CHICAGO (CBS) — She was a pioneer in the labor movement, the civil rights movement and the women’s equality movement.

On Thursday, Chicagoans were mourning the death of the Rev. Addie Wyatt. She died at Advocate Trinity Hospital on Wednesday at the age of 88.

CBS 2’s Derrick Blakley takes a look at the life of a woman who made a life out of breaking barriers.

At the Vernon Park Church of God, they’re already mourning the loss of the icon they simply called Reverend Addie. She and her husband Claude Wyatt co-founded the South Side church in 1955.

But that’s just part of her legacy.

LISTEN: WBBM Newsradio’s Steve Miller reports

Rev. Jerald January, the pastor of Vernon Park Church of God, said, “I think the model she created for women – and men, but women particularly – through the National Organization for Women, through her civil rights work, through her church work particularly – all these different works – I think she set a template for women to follow.”

Addie Wyatt began work as a meat packer in 1941, and by 1956, she was vice president of the local meat packers’ union.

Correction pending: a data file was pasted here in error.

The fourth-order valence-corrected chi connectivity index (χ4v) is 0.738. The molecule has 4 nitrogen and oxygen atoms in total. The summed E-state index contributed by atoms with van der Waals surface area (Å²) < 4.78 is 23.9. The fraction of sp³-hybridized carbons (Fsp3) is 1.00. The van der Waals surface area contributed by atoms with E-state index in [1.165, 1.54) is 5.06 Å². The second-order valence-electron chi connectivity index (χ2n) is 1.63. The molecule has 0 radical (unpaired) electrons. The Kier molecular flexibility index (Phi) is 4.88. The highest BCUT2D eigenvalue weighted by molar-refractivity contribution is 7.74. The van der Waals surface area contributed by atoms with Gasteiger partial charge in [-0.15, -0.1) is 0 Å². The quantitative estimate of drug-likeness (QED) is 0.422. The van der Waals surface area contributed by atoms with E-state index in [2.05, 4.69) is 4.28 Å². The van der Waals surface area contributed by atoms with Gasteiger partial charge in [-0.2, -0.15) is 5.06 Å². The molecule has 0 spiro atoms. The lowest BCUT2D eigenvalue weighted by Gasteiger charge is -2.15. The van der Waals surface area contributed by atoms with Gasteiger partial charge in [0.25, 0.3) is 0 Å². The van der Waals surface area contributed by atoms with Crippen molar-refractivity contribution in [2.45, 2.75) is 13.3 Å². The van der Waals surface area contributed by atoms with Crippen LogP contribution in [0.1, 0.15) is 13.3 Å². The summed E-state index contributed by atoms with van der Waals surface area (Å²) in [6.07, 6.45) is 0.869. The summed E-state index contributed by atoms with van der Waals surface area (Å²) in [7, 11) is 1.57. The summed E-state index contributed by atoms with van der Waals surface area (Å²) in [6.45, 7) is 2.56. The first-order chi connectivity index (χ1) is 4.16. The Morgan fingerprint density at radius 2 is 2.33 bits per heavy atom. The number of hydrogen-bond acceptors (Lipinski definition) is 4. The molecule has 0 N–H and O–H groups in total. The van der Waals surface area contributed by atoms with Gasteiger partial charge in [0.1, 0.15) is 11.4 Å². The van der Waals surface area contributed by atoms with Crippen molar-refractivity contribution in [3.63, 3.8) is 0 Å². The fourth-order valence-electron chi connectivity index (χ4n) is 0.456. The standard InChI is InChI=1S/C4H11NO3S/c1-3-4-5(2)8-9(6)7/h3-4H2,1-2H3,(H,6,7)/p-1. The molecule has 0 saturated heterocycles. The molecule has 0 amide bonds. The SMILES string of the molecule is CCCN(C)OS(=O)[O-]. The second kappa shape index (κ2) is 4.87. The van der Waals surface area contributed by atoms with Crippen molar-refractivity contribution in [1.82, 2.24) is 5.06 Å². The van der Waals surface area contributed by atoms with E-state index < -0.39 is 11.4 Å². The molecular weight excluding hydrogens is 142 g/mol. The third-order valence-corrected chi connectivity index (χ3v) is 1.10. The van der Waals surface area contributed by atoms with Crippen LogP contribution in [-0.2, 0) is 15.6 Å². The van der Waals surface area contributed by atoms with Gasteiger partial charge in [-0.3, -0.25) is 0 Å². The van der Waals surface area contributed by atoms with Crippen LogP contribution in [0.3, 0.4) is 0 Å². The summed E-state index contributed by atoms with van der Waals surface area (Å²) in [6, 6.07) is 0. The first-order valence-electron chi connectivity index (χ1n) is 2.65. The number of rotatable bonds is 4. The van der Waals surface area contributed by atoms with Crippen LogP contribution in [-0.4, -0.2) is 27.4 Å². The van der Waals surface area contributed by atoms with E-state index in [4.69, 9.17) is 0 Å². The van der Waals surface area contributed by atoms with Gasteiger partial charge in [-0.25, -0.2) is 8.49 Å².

Dr. Carol Adams, President and CEO of DuSable Museum, said “she was in the labor movement when it was rough for a woman to achieve a position of significance. … An African-American at that; and she moved all the way up to international leadership.”

Wyatt was just as active in civil rights as she was in the labor movement, putting union money behind Dr. Martin Luther King’s 1955 Montgomery bus boycott.

Rev. Jesse Jackson, co-founder of the Rainbow/PUSH Coalition, said “she and the late Congressman Charlie Hayes were amalgamated meat cutters. They took the first $10,000 down to Montogmery from Chicago. They were that involved, directly, in that struggle.”

In the 60s, Wyatt and her husband invited Dr. King to Chicago, to lead a movement against segregated housing.

“I think she was envelope pusher, because she had a great sense of social justice. She wanted things to be right, and she was willing to work on that,” Adams said.

In 1975, Time magazine named Wyatt one of its 12 women of the year. She was also one of the original supporters of Operation Breadbasket, which later became Operation PUSH.

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